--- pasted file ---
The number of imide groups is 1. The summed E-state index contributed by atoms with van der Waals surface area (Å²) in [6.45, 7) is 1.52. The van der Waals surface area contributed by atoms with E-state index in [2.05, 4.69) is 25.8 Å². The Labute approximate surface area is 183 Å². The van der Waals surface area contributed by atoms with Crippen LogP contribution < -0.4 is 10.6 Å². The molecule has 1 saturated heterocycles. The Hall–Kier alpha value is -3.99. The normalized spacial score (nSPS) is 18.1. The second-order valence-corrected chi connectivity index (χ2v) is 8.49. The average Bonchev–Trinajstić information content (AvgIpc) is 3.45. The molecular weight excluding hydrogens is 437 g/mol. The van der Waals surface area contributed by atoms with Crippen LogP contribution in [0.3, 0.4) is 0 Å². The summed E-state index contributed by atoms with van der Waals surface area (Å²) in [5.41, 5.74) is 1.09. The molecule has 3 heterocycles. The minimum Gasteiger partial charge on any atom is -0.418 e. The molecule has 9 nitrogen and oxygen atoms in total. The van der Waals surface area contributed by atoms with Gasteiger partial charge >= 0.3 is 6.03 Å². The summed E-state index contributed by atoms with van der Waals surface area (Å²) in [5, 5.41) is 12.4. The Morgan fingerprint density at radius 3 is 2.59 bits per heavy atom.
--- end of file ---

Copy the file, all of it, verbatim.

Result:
The number of imide groups is 1. The summed E-state index contributed by atoms with van der Waals surface area (Å²) in [6.45, 7) is 1.52. The van der Waals surface area contributed by atoms with E-state index in [2.05, 4.69) is 25.8 Å². The Labute approximate surface area is 183 Å². The van der Waals surface area contributed by atoms with Crippen LogP contribution < -0.4 is 10.6 Å². The molecule has 1 saturated heterocycles. The Hall–Kier alpha value is -3.99. The normalized spacial score (nSPS) is 18.1. The second-order valence-corrected chi connectivity index (χ2v) is 8.49. The average Bonchev–Trinajstić information content (AvgIpc) is 3.45. The molecular weight excluding hydrogens is 437 g/mol. The van der Waals surface area contributed by atoms with Crippen LogP contribution in [0.3, 0.4) is 0 Å². The summed E-state index contributed by atoms with van der Waals surface area (Å²) in [5.41, 5.74) is 1.09. The molecule has 3 heterocycles. The minimum Gasteiger partial charge on any atom is -0.418 e. The molecule has 9 nitrogen and oxygen atoms in total. The van der Waals surface area contributed by atoms with Gasteiger partial charge >= 0.3 is 6.03 Å². The summed E-state index contributed by atoms with van der Waals surface area (Å²) in [5, 5.41) is 12.4. The Morgan fingerprint density at radius 3 is 2.59 bits per heavy atom.